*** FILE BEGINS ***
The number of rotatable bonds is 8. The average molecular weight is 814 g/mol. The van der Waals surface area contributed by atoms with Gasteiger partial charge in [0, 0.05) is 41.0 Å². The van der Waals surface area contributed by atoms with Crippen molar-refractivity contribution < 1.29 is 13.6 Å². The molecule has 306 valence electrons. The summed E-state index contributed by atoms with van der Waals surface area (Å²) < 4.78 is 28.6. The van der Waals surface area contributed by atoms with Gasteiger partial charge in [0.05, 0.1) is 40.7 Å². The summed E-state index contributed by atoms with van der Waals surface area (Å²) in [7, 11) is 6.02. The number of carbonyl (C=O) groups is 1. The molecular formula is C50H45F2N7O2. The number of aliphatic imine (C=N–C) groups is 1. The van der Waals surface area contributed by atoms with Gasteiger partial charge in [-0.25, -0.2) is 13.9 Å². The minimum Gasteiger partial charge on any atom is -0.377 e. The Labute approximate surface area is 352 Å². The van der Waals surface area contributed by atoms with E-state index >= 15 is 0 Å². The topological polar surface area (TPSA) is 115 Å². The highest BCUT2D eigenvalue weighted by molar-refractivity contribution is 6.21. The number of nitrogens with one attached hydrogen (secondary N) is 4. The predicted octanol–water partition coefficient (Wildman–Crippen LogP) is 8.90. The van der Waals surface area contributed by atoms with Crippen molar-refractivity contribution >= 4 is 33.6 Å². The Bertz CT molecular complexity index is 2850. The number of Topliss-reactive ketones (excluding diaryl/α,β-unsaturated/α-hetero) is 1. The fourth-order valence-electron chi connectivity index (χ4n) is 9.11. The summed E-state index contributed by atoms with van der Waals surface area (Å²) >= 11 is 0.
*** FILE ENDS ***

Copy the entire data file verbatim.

The number of rotatable bonds is 8. The average molecular weight is 814 g/mol. The van der Waals surface area contributed by atoms with Gasteiger partial charge in [0, 0.05) is 41.0 Å². The van der Waals surface area contributed by atoms with Crippen molar-refractivity contribution < 1.29 is 13.6 Å². The molecule has 306 valence electrons. The summed E-state index contributed by atoms with van der Waals surface area (Å²) < 4.78 is 28.6. The van der Waals surface area contributed by atoms with Gasteiger partial charge in [0.05, 0.1) is 40.7 Å². The summed E-state index contributed by atoms with van der Waals surface area (Å²) in [7, 11) is 6.02. The number of carbonyl (C=O) groups is 1. The molecular formula is C50H45F2N7O2. The number of aliphatic imine (C=N–C) groups is 1. The van der Waals surface area contributed by atoms with Gasteiger partial charge in [-0.25, -0.2) is 13.9 Å². The minimum Gasteiger partial charge on any atom is -0.377 e. The Labute approximate surface area is 352 Å². The van der Waals surface area contributed by atoms with E-state index >= 15 is 0 Å². The topological polar surface area (TPSA) is 115 Å². The highest BCUT2D eigenvalue weighted by molar-refractivity contribution is 6.21. The number of nitrogens with one attached hydrogen (secondary N) is 4. The predicted octanol–water partition coefficient (Wildman–Crippen LogP) is 8.90. The van der Waals surface area contributed by atoms with Crippen molar-refractivity contribution >= 4 is 33.6 Å². The Bertz CT molecular complexity index is 2850. The number of Topliss-reactive ketones (excluding diaryl/α,β-unsaturated/α-hetero) is 1. The fourth-order valence-electron chi connectivity index (χ4n) is 9.11. The summed E-state index contributed by atoms with van der Waals surface area (Å²) >= 11 is 0.